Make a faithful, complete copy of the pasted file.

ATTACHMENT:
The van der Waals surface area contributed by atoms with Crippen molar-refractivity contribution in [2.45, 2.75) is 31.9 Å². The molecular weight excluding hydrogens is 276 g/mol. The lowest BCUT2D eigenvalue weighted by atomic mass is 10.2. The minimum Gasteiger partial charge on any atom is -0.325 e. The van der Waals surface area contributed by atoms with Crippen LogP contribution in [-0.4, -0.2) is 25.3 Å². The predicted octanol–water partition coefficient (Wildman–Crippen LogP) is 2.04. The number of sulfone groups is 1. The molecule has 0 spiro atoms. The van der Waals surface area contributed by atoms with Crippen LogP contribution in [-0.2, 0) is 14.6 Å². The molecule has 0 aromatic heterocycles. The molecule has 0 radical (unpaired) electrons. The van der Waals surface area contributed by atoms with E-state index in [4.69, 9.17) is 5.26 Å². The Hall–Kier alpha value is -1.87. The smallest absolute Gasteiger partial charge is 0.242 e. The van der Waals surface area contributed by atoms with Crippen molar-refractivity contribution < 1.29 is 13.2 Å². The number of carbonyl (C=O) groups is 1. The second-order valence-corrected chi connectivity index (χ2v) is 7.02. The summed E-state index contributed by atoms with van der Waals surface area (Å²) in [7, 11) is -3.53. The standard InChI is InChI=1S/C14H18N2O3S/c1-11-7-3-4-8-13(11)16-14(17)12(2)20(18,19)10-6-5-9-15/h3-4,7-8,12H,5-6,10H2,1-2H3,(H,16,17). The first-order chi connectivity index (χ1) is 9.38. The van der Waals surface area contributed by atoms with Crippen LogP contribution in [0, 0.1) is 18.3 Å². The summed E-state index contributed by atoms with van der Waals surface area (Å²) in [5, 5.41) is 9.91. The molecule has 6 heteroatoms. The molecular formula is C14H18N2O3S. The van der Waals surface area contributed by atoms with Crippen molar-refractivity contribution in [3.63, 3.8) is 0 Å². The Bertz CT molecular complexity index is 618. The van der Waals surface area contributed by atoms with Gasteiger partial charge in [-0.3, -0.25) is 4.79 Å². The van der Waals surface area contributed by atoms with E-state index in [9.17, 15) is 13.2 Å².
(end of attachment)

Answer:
The van der Waals surface area contributed by atoms with Crippen molar-refractivity contribution in [2.45, 2.75) is 31.9 Å². The molecular weight excluding hydrogens is 276 g/mol. The lowest BCUT2D eigenvalue weighted by atomic mass is 10.2. The minimum Gasteiger partial charge on any atom is -0.325 e. The van der Waals surface area contributed by atoms with Crippen LogP contribution in [-0.4, -0.2) is 25.3 Å². The predicted octanol–water partition coefficient (Wildman–Crippen LogP) is 2.04. The number of sulfone groups is 1. The molecule has 0 spiro atoms. The van der Waals surface area contributed by atoms with Crippen LogP contribution in [-0.2, 0) is 14.6 Å². The molecule has 0 aromatic heterocycles. The molecule has 0 radical (unpaired) electrons. The van der Waals surface area contributed by atoms with E-state index in [4.69, 9.17) is 5.26 Å². The Hall–Kier alpha value is -1.87. The smallest absolute Gasteiger partial charge is 0.242 e. The van der Waals surface area contributed by atoms with Crippen molar-refractivity contribution < 1.29 is 13.2 Å². The number of carbonyl (C=O) groups is 1. The second-order valence-corrected chi connectivity index (χ2v) is 7.02. The summed E-state index contributed by atoms with van der Waals surface area (Å²) in [7, 11) is -3.53. The standard InChI is InChI=1S/C14H18N2O3S/c1-11-7-3-4-8-13(11)16-14(17)12(2)20(18,19)10-6-5-9-15/h3-4,7-8,12H,5-6,10H2,1-2H3,(H,16,17). The first-order chi connectivity index (χ1) is 9.38. The van der Waals surface area contributed by atoms with Crippen LogP contribution in [0, 0.1) is 18.3 Å². The summed E-state index contributed by atoms with van der Waals surface area (Å²) in [5, 5.41) is 9.91. The molecule has 6 heteroatoms. The molecular formula is C14H18N2O3S. The van der Waals surface area contributed by atoms with Crippen molar-refractivity contribution in [3.63, 3.8) is 0 Å². The Bertz CT molecular complexity index is 618. The van der Waals surface area contributed by atoms with Gasteiger partial charge in [-0.3, -0.25) is 4.79 Å². The van der Waals surface area contributed by atoms with E-state index in [9.17, 15) is 13.2 Å².